Apple is using a program called AppleSeed to give non-developers access to pre-release versions of Mac OS X Lion. The program aims to collect "feedback on the quality and usability" of Mac OS X "in environments that cannot be replicated by Apple." So far it appears to be quite limited and available only by direct invitation from Apple.
Apple has long released early builds of new Mac OS X versions to developers, both to get feedback about bugs and other issues as well as to give developers lead time to test software or experiment with adding new features. Developers used to pay quite handsomely for an Apple Developer Connection membership to gain access to early builds, though Apple's current Mac Developer Program now costs just $99 per year.
Soliciting early feedback from regular users is somewhat rare for Apple, partly because Apple likes to keep detailed information about upcoming products under wraps until they are released. Developers are bound by nondisclosure agreements and, while some details leak from time to time, they usually are worried enough about losing access to the developer program that most tend to keep information about prerelease builds confidential.
Users invited to the program are likewise bound to keep any discussion about prerelease software limited to those in the seed program or Apple itself (the first rule of AppleSeed: don't talk about AppleSeed). Apple is providing a special password-protected forum for seed members to discuss features, bugs, and other issues, similar to such forums provided to developers. Apple warns that the future of the AppleSeed program is contingent on participants not sharing prerelease information with the public or the press.
Invitations are being sent out via e-mail to select users, a copy of which was published by 9to5 Mac We independently confirmed that our own source (who declined to be named) recieved an invitation last month after the first developer preview was released. No discernible pattern is clear in the selection process, at least from the handful of people that have reported to 9to5 Mac that they were invited to the program. However, Apple noted in the e-mail that selection is based on "referral and/or prior participation in our program."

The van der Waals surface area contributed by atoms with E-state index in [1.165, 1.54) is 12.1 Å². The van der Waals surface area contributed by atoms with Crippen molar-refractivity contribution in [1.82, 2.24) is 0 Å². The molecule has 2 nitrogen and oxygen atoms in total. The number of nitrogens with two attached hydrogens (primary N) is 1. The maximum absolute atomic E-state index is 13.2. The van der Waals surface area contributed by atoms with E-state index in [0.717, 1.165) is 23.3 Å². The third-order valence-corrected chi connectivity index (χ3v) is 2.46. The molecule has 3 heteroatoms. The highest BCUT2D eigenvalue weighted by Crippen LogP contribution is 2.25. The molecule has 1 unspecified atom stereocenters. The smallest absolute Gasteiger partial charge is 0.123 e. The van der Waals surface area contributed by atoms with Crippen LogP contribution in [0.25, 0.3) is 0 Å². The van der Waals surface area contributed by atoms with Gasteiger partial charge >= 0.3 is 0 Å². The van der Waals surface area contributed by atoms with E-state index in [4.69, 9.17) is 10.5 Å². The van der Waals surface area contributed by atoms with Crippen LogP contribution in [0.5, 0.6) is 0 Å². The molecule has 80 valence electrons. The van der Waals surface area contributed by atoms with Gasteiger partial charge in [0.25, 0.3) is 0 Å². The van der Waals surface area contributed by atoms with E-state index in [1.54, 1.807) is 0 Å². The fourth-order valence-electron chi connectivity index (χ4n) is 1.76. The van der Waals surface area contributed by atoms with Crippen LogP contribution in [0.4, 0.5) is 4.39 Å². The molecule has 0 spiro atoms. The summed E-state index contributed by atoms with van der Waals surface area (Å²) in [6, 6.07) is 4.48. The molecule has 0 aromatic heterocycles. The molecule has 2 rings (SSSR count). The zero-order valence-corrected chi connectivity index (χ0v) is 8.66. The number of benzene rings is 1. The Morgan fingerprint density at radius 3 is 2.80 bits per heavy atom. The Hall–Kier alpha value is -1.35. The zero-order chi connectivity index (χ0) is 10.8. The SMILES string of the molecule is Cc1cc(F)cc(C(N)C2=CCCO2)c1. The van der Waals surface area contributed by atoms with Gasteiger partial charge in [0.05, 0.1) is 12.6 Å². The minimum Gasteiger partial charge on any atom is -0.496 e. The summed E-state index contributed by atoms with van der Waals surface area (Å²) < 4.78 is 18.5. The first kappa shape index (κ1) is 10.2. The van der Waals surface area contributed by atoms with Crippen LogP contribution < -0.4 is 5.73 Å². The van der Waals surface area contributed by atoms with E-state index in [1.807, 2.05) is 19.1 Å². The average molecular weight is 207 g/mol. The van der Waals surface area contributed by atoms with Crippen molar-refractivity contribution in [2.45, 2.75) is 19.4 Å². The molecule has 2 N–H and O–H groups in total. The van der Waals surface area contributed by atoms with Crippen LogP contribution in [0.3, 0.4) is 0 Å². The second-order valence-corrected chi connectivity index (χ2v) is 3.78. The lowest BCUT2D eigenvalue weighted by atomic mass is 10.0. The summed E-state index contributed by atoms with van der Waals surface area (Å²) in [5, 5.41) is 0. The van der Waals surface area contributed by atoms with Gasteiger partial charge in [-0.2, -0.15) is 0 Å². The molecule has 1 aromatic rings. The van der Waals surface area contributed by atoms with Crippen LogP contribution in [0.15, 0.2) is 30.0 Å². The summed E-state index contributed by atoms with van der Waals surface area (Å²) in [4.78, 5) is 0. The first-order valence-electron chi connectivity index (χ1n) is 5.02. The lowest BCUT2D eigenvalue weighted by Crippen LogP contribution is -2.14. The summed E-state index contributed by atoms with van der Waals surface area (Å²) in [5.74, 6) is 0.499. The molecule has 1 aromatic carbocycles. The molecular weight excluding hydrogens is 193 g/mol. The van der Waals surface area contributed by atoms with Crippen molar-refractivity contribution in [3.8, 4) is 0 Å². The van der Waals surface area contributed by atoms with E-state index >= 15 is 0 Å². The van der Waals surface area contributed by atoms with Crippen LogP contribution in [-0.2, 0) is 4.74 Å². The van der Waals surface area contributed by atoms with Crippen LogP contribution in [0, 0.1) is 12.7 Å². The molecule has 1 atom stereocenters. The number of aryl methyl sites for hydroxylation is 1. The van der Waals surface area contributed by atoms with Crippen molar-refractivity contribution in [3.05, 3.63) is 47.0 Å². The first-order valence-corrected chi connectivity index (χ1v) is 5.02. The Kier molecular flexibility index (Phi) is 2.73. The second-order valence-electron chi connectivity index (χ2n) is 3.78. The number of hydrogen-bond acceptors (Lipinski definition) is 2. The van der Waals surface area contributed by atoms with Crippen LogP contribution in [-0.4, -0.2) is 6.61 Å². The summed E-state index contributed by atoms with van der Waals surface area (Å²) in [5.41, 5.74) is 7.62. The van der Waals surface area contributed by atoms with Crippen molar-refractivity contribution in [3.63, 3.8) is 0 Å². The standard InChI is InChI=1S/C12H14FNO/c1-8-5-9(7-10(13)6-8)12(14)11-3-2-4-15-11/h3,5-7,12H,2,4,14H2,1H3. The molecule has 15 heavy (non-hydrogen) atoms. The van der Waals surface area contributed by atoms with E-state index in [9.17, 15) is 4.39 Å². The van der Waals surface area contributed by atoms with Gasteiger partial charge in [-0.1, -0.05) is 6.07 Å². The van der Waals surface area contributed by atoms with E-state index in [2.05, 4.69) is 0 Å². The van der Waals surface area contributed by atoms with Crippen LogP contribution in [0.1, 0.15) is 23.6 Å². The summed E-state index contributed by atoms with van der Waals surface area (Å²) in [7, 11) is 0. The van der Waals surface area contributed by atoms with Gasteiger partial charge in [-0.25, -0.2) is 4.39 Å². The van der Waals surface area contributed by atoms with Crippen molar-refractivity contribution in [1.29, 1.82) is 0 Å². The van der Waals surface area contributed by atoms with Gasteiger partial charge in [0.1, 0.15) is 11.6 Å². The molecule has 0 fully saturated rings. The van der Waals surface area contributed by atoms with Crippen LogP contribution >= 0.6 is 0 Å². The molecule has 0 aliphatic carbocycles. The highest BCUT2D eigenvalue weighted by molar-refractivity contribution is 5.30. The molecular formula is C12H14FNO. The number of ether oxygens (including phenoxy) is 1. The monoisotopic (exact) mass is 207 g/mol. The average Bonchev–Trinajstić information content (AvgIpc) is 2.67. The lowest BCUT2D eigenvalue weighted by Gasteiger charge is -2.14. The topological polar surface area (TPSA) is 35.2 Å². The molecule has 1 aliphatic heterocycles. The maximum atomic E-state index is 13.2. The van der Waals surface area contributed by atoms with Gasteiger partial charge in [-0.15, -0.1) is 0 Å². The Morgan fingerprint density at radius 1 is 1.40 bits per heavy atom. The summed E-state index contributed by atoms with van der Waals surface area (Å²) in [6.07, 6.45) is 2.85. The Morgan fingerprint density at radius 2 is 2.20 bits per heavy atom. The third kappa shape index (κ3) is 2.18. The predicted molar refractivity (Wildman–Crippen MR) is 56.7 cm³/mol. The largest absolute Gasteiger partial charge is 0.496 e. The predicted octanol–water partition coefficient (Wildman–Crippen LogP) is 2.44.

According to the program agreement, participants are expected to regularly use the prerelease builds and submit regular feedback to Apple. "As part of the Seeding Program, Apple will provide you with the opportunity to submit bug reports, questionnaires, enhancement requests, issue reports and/or support information to Apple. Apple may request this information from you through the Seeding Tools as well as by phone, email, Web questionnaires, bug forms, and other mechanisms."
Apple also recently began soliciting feedback from select security researchers, hoping to spot vulnerabilities before Lion ships to the public. These researchers, including Dino Dai Zovi and "Safari Charlie" Miller, were given a specific contact to report any potential security flaws. "They've never done this before," Miller told Computerworld last month. "That they're thinking of reaching out is a good positive step," he said, though he wasn't fully convinced the change would result in a significant improvement in overall Mac OS X security.
Apple did not return our request for comment on the AppleSeed program on Friday. Still, it's encouraging that the company is looking to expand its Mac OS X alpha and beta testing to a wider audience. It should help Apple catch and squash bugs before they make it into the wild. Hopefully user feedback can also help steer Apple away from potential UI disasters, such as the "stitched leather" look added to iCal in the most recent Lion preview.